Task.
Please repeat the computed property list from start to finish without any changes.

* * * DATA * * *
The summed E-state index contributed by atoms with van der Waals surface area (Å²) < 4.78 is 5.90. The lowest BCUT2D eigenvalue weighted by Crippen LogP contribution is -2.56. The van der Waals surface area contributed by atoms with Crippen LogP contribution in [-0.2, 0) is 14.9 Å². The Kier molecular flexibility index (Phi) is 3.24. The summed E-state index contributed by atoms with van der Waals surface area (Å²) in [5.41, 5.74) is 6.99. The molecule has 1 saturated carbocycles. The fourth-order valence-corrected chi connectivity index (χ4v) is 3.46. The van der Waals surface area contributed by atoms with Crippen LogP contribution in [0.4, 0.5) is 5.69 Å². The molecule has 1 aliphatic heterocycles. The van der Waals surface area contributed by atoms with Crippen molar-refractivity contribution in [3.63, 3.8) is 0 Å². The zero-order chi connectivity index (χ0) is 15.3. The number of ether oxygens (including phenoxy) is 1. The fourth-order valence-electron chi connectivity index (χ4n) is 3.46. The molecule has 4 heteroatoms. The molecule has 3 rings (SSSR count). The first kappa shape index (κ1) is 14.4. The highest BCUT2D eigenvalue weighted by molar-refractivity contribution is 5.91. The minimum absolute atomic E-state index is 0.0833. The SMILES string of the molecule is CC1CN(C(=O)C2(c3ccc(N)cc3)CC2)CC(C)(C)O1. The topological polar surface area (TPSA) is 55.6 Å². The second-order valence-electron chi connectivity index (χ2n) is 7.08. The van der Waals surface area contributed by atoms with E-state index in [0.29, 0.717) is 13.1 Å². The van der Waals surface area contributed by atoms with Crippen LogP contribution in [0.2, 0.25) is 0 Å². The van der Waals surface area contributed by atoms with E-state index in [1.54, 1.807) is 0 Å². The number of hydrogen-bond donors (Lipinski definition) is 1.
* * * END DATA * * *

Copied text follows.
The summed E-state index contributed by atoms with van der Waals surface area (Å²) < 4.78 is 5.90. The lowest BCUT2D eigenvalue weighted by Crippen LogP contribution is -2.56. The van der Waals surface area contributed by atoms with Crippen LogP contribution in [-0.2, 0) is 14.9 Å². The Kier molecular flexibility index (Phi) is 3.24. The summed E-state index contributed by atoms with van der Waals surface area (Å²) in [5.41, 5.74) is 6.99. The molecule has 1 saturated carbocycles. The fourth-order valence-corrected chi connectivity index (χ4v) is 3.46. The van der Waals surface area contributed by atoms with Crippen LogP contribution in [0.4, 0.5) is 5.69 Å². The molecule has 1 aliphatic heterocycles. The van der Waals surface area contributed by atoms with Crippen molar-refractivity contribution in [3.63, 3.8) is 0 Å². The zero-order chi connectivity index (χ0) is 15.3. The number of ether oxygens (including phenoxy) is 1. The fourth-order valence-electron chi connectivity index (χ4n) is 3.46. The molecule has 4 heteroatoms. The molecule has 3 rings (SSSR count). The first kappa shape index (κ1) is 14.4. The highest BCUT2D eigenvalue weighted by molar-refractivity contribution is 5.91. The minimum absolute atomic E-state index is 0.0833. The SMILES string of the molecule is CC1CN(C(=O)C2(c3ccc(N)cc3)CC2)CC(C)(C)O1. The topological polar surface area (TPSA) is 55.6 Å². The second-order valence-electron chi connectivity index (χ2n) is 7.08. The van der Waals surface area contributed by atoms with E-state index in [0.29, 0.717) is 13.1 Å². The van der Waals surface area contributed by atoms with Crippen LogP contribution in [0.2, 0.25) is 0 Å². The van der Waals surface area contributed by atoms with E-state index in [1.54, 1.807) is 0 Å². The number of hydrogen-bond donors (Lipinski definition) is 1.